Sequestration's Impact On Military Personnel in PA Could Be Huge
Barring Congressional action, the automatic federal budget cuts known as “the sequester” are coming Friday.
If the sequester is an ax, it might be coming down hardest in Pennsylvania on the state Department of Military and Veterans Affairs, which oversees the state’s National Guard.
So Adjutant General Wesley Craig is trying to get creative in order to avoid sending 17-hundred technicians of the Pennsylvania National Guard on a forced, unpaid, once-a-week furlough starting in April.
“Over a period of a month or two, I’d probably start to see an increasing amount of helicopters that would not be ready, and also fixed wing aircraft. Never done anything like this before so I don’t have any real true data but you can guarantee that it would start to degrade that fleet,” said Craig.
To avoid that, Craig says he’ll try a hiring freeze.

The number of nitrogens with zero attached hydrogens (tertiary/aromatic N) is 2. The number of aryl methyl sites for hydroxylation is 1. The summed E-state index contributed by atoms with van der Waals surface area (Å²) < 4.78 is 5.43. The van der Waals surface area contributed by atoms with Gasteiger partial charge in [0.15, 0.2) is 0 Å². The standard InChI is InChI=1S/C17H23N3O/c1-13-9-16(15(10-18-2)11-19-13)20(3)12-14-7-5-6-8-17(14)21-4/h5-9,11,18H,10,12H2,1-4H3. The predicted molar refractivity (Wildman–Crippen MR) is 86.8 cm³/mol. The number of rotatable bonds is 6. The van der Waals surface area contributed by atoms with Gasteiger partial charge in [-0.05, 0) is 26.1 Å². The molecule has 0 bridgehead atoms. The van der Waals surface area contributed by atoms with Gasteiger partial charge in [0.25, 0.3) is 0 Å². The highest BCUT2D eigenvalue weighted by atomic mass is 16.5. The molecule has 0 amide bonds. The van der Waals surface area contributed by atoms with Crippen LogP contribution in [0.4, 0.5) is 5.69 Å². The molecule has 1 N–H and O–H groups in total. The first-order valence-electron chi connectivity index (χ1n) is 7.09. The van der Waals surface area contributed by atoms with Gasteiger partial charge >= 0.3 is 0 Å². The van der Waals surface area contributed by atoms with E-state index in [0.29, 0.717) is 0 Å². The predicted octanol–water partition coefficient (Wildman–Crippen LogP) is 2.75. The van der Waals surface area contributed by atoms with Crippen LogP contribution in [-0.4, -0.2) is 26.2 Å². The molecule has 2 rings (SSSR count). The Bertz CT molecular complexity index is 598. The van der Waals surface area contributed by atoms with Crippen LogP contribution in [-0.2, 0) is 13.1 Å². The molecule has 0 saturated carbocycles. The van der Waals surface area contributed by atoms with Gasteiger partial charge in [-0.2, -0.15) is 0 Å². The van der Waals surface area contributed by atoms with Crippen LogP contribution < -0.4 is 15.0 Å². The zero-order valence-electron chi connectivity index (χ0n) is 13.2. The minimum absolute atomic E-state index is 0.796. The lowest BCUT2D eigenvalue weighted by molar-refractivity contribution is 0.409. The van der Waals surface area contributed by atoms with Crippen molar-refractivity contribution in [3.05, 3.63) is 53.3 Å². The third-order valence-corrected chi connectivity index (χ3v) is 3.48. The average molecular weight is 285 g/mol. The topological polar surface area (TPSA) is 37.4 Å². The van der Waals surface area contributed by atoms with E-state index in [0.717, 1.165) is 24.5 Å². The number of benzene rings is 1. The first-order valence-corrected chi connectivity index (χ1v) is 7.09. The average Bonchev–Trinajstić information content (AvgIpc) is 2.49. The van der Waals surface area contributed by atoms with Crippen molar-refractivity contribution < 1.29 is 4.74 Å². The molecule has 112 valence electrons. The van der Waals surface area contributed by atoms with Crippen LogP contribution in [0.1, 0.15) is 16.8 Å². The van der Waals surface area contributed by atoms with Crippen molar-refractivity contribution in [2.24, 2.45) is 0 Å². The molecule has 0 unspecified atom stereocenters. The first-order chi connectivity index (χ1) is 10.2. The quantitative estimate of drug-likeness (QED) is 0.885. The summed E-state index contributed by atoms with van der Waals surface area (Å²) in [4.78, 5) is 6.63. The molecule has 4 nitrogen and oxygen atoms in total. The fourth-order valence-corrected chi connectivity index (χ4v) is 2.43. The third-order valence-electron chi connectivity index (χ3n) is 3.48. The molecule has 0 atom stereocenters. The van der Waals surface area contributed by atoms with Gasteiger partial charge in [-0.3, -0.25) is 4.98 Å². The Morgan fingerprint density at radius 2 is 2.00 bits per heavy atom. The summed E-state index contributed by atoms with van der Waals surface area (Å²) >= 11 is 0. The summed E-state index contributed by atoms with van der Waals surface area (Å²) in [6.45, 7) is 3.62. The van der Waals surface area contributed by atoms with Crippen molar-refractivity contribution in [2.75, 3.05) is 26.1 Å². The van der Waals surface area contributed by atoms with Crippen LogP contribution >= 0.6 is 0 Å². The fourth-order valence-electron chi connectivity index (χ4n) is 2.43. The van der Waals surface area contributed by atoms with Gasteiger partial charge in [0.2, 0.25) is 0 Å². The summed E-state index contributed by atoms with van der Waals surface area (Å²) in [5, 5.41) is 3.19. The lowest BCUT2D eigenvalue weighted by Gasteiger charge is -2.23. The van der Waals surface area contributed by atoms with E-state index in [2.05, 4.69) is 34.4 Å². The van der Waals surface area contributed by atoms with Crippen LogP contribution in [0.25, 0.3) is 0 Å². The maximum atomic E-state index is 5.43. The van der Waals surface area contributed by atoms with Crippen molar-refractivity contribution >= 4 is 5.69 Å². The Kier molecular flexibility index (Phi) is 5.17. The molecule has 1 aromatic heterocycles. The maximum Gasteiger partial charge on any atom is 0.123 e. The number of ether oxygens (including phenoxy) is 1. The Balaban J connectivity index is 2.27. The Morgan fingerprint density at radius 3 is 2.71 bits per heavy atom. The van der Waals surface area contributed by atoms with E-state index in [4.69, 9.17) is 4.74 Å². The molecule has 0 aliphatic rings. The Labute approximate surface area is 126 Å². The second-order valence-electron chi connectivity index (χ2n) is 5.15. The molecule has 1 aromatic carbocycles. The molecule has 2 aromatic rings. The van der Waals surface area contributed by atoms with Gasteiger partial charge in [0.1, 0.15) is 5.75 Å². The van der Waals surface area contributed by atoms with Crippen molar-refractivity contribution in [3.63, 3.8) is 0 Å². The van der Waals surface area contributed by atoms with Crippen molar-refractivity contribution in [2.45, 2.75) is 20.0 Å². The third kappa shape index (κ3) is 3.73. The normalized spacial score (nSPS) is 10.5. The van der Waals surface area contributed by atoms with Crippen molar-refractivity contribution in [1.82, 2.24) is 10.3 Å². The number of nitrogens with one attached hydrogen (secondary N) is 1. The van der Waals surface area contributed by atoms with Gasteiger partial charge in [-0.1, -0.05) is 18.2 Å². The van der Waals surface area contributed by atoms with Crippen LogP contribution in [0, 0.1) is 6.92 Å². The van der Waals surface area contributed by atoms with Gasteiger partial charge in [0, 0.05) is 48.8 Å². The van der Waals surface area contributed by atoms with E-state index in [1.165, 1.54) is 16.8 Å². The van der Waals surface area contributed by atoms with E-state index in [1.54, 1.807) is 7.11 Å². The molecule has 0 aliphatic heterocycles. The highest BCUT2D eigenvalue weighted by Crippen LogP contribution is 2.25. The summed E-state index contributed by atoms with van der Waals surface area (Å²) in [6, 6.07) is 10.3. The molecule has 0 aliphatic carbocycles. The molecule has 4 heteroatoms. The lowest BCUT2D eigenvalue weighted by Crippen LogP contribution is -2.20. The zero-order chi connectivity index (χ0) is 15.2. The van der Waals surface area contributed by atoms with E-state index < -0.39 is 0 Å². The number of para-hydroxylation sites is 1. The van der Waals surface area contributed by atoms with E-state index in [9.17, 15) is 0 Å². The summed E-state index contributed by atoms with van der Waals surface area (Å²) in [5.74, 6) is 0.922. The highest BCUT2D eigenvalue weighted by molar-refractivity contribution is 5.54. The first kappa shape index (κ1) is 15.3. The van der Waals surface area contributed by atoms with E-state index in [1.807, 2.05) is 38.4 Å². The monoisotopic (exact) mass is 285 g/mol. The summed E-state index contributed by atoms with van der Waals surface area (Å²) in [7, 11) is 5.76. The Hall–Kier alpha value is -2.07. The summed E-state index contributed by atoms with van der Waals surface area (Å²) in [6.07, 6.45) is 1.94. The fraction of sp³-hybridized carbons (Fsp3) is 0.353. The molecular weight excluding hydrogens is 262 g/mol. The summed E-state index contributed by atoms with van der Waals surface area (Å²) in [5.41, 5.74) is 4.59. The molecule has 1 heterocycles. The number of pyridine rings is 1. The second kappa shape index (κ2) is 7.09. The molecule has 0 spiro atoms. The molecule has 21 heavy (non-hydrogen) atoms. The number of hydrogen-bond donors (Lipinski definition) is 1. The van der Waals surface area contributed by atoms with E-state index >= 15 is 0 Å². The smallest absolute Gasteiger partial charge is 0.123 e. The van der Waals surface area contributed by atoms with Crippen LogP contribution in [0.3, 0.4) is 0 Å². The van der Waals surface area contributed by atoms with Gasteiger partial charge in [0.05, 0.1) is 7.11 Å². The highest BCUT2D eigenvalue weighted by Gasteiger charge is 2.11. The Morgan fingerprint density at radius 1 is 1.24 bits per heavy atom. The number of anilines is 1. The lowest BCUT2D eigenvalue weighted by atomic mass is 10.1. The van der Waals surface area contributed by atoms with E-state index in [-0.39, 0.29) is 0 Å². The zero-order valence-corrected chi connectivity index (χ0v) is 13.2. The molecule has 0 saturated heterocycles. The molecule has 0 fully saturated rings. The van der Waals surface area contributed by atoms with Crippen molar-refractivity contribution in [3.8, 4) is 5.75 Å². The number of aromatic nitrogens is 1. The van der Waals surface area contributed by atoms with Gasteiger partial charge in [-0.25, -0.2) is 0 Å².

Even if the solution works, furloughs will still be required at a wing of the Air National Guard based at Harrisburg International Airport in Middletown, Dauphin County.
He adds unless Congress acts to stop “the sequester,” furloughs would still be in effect for the Deplartment of Defense civilian employees at the state’s five military depots and the Army War College in Carlisle, Cumberland County.
Craig says if he can’t avoid furloughs of technicians in the Pennsylvania Army National Guard and Air Guard, the impact will be on equipment – and it wouldn’t take long to notice.
The White House estimates the sequester will require roughly 26-thousand civilian Department of Defense employees to take one day off, unpaid, weekly — bringing down gross pay by about 150 million dollars.
Craig says those furloughs could start in April and continue through September.